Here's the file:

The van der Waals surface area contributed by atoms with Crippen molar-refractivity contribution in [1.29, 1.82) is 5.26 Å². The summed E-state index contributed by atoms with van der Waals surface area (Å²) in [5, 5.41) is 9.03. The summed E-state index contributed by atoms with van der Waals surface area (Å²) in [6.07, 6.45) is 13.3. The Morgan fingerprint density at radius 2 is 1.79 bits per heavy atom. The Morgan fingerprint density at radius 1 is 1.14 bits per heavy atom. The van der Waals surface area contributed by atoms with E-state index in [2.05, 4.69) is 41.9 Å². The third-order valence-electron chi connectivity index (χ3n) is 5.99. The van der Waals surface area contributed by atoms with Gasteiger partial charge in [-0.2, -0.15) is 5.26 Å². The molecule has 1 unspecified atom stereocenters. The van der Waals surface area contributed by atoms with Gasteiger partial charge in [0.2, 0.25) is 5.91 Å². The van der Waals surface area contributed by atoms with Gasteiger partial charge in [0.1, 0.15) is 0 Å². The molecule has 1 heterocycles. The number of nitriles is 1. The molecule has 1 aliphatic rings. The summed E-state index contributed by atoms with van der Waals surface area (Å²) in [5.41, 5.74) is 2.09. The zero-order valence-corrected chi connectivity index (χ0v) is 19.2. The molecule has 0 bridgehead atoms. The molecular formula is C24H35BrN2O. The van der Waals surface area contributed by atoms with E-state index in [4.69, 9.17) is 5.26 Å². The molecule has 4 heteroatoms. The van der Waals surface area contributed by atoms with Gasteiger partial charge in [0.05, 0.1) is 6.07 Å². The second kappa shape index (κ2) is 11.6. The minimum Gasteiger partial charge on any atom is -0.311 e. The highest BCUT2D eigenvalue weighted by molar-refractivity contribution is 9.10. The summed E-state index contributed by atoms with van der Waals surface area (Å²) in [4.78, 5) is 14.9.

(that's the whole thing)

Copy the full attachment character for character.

The van der Waals surface area contributed by atoms with Crippen molar-refractivity contribution in [1.29, 1.82) is 5.26 Å². The summed E-state index contributed by atoms with van der Waals surface area (Å²) in [5, 5.41) is 9.03. The summed E-state index contributed by atoms with van der Waals surface area (Å²) in [6.07, 6.45) is 13.3. The Morgan fingerprint density at radius 2 is 1.79 bits per heavy atom. The Morgan fingerprint density at radius 1 is 1.14 bits per heavy atom. The van der Waals surface area contributed by atoms with E-state index in [2.05, 4.69) is 41.9 Å². The third-order valence-electron chi connectivity index (χ3n) is 5.99. The van der Waals surface area contributed by atoms with Gasteiger partial charge in [-0.2, -0.15) is 5.26 Å². The molecule has 1 unspecified atom stereocenters. The van der Waals surface area contributed by atoms with Gasteiger partial charge in [0.2, 0.25) is 5.91 Å². The van der Waals surface area contributed by atoms with Gasteiger partial charge in [0.1, 0.15) is 0 Å². The molecule has 1 heterocycles. The number of nitriles is 1. The molecule has 1 aliphatic rings. The summed E-state index contributed by atoms with van der Waals surface area (Å²) in [5.41, 5.74) is 2.09. The zero-order valence-corrected chi connectivity index (χ0v) is 19.2. The molecule has 0 bridgehead atoms. The molecular formula is C24H35BrN2O. The van der Waals surface area contributed by atoms with E-state index in [4.69, 9.17) is 5.26 Å². The molecule has 4 heteroatoms. The van der Waals surface area contributed by atoms with Gasteiger partial charge in [0.05, 0.1) is 6.07 Å². The second kappa shape index (κ2) is 11.6. The minimum Gasteiger partial charge on any atom is -0.311 e. The highest BCUT2D eigenvalue weighted by molar-refractivity contribution is 9.10. The summed E-state index contributed by atoms with van der Waals surface area (Å²) in [4.78, 5) is 14.9.